Carpal Tunnel Syndrome: Help yourself

Carpal Tunnel Syndrome: Help yourself

| |  Orthopedic Surgery

 (1)    (0)    (0)

There are countless articles on the description and details of Carpal Tunnel Syndrome (CTS) so I am not going repeat that info here. The vital information I want to share is just how effective a safe and natural approach to CTS can be. The medical approach consists of anti-inflammatory medications, rest, splinting, physical therapy and when those don't work; surgery. Then when the surgery doesn't work the cycle starts again followed by a second surgery. I have been treating CTS for over 30 years naturally, without drugs or surgery and have achieved phenomenal results.

Let me tell you a story about a typical CTS patient named Amy. She was a young nurse who specialized as a surgical assistant. It is a job which required her to be able to move her patients and sometimes even perform CPR on them. Because of CTS she was afraid she was going to have to change professions.

Unfortunately, she suffered a simple slip and fall landing on her right wrist resulting in a nasty sprain that refused to heal properly. Despite being under the care of an excellent orthopedic surgeon and physical therapists her wrist continued to get worse instead of better and was diagnosed as CTS. It got so bad that after 1 year's time she walked around holding her hand over her chest like she was saying the pledge of allegiance because it hurt so badly if she bumped it or if, God forbid, someone wanted to shake her hand.

Her surgeon informed her that it was time for surgery as they had tried everything else. One of the surgeon's assistants, Wilma, used to work with a chiropractor and as Amy was leaving the office Wilma risked her job by pulling Amy aside and giving her one of his cards. "Whatever you do, see my chiropractor BEFORE you have surgery!" she said.

Amy took her advice and scheduled a consultation. She was a nurse and even though she did not really know anything about chiropractic, she had heard "bad things". She was skeptical but she was also desperate not to have surgery. Thank goodness her desperation won the day and she agreed to start care with the chiropractor.

Her treatment was quite different than what she had received up until that date. The doctor found that she had irritation to the nerves in her lower neck. Those nerves control blood flow to the wrist and interference at that level of the spine can result in swelling of the wrist and hand. This is a very common condition that causes the symptoms of CTS. The nervous system also controls healing, so removing the interference to those nerves reduces inflammation and promotes healing.

Palpation revealed that she also had scar tissue adhesions in her wrist from the trauma. Moving a joint with adhesions also causes inflammation and more pain. More pain means less movement and less movement means more scar tissue. It is a vicious cycle.

Lastly she had atrophy in the forms of reduced range of motion, wasted muscle and shortened ligaments and tendons from the bracing, splinting and inactivity.

Her treatment at the chiropractor's office consisted of:

#1. Discarding the braces and splints she was using,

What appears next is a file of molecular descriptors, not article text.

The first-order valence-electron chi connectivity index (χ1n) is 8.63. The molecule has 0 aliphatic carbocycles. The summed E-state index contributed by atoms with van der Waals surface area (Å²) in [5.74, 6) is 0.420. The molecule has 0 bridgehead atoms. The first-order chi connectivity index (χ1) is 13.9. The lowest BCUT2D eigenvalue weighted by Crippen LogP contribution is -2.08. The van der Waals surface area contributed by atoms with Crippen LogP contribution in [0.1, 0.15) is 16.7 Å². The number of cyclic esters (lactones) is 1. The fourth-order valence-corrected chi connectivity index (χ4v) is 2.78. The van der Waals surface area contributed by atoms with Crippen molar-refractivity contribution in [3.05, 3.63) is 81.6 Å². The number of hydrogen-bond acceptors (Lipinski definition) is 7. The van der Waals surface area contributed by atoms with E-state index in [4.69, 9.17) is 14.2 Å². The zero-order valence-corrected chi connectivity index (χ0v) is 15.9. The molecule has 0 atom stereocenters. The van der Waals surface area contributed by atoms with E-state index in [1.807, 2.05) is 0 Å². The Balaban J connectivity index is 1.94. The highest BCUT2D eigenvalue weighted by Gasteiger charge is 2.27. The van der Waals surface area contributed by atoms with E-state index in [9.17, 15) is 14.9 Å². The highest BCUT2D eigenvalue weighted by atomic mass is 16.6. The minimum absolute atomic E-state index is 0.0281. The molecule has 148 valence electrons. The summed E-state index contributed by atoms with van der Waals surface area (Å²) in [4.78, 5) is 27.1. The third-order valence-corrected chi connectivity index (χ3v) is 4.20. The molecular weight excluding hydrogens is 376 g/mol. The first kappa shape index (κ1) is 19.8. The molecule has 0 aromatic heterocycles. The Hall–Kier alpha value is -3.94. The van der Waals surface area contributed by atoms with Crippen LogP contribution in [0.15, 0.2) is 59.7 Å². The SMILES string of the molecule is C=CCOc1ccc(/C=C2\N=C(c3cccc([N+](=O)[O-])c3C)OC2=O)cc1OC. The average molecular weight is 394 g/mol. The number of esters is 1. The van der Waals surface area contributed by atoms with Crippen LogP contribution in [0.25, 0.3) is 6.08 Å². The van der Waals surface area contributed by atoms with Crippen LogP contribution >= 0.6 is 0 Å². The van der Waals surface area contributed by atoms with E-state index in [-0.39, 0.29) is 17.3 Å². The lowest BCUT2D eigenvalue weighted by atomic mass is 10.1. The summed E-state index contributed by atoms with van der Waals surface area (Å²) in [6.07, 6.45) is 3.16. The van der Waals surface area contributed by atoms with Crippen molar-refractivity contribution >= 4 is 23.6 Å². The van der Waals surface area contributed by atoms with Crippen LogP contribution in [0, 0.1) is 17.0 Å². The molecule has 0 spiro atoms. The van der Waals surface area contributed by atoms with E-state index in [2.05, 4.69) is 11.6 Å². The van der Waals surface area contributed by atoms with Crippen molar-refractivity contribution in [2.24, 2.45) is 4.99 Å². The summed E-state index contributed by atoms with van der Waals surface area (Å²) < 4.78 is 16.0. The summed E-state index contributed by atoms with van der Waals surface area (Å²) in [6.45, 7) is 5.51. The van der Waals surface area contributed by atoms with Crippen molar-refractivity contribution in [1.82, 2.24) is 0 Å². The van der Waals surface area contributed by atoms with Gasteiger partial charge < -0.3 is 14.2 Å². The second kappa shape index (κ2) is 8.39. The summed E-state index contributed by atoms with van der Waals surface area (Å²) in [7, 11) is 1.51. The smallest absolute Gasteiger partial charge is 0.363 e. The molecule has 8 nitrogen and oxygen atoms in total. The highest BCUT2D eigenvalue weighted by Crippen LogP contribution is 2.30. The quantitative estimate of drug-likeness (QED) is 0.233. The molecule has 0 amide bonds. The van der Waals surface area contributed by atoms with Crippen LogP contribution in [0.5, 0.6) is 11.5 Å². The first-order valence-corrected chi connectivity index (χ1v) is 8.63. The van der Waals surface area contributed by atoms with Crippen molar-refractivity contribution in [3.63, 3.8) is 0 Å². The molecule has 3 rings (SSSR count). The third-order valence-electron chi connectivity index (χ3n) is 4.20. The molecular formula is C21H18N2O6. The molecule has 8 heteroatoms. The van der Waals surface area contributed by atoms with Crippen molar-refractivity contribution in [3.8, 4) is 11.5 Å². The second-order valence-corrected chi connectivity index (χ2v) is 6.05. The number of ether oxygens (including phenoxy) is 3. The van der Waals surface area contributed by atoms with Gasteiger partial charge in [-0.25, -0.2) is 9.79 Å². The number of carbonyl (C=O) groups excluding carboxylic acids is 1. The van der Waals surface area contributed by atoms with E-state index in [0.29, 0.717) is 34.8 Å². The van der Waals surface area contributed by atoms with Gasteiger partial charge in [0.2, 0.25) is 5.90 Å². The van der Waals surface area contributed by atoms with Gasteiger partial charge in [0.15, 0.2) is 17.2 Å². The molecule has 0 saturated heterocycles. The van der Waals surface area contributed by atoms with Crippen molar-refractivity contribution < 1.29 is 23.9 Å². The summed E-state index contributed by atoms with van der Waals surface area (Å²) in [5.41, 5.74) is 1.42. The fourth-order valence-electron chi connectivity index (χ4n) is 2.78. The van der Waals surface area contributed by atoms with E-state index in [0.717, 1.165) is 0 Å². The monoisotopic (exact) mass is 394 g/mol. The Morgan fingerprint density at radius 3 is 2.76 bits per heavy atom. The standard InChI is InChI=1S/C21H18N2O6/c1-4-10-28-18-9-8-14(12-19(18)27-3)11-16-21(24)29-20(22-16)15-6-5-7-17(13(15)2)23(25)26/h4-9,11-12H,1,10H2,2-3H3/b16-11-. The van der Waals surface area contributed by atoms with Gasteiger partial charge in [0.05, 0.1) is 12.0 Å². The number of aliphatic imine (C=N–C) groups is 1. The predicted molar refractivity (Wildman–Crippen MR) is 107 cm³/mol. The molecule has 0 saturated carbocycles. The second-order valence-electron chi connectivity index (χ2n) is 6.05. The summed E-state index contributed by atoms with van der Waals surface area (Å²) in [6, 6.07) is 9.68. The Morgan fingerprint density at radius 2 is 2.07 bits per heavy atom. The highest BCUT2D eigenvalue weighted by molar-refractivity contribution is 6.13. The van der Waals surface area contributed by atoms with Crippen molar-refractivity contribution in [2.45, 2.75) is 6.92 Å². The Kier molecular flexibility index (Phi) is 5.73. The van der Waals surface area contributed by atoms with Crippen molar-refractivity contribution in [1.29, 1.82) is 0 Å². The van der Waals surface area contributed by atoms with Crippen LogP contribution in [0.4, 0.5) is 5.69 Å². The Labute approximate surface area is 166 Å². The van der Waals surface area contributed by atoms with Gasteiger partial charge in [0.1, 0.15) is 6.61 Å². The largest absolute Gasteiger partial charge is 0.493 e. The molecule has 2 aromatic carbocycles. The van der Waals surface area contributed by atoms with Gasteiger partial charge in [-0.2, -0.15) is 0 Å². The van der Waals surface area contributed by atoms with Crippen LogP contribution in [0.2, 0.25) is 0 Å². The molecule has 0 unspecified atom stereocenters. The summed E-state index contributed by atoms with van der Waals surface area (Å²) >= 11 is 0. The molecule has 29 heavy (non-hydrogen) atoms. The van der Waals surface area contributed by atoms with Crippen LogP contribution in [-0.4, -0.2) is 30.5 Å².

#2. Chiropractic adjustments to remove the nerve interference in her neck,

#3. The doctor employed my specialized form of soft tissue therapy to free up the scar tissue adhesions in her wrist and hand,

#4. He put her on a specific stretching program to increase her range of motion

#5. He recommended an improvement in her nutrition removing a few food items that increase inflammation and adding a few supplements that speed healing,

#6. She was given some homework exercises to improve her strength.

Her results were excellent. She started to improve in only a matter of days and was able to stop taking medications. After approximately 12 weeks her wrist and hand were close to pre-injury status. Not only was she able to return to work without restriction, she was able to work pain free. Additionally because we had improved the function of her nervous system her overall health status was much improved.

Amy's condition was due to a specific injury but most people who suffer with CTS do so as a result of cumulative trauma also called repetitive trauma. The treatment for these poor souls is the same but with the addition of identifying and then correcting the activities and posture habits that caused the condition is the first place.

My recommendation is that BEFORE you resort to surgery, you explore all the safe conservative options first. Surgery cannot be undone. The worst case I ever saw was a woman who had a total of 13 failed surgeries on both of her hands, wrists and elbows attempting to remove nerve impingement. By the time I saw her she was unable to hold a cup of coffee. Unfortunately I was not a treating doctor on that case but was doing an independent medical examination for a litigated case. None of the doctors she had seen before had ever checked her neck where I found massive nerve interference. In my opinion the irritation, to the nerves in her cervical spine (neck), was the cause of her hand and wrist pain. Instead of trying a conservative approach, like so many others, she went right into the surgical option with horrific results.

In some cases surgery is required but the surgeon's knife should be the very last court of appeals not the first.


 (1)    (0)    (0)

Leave a Comment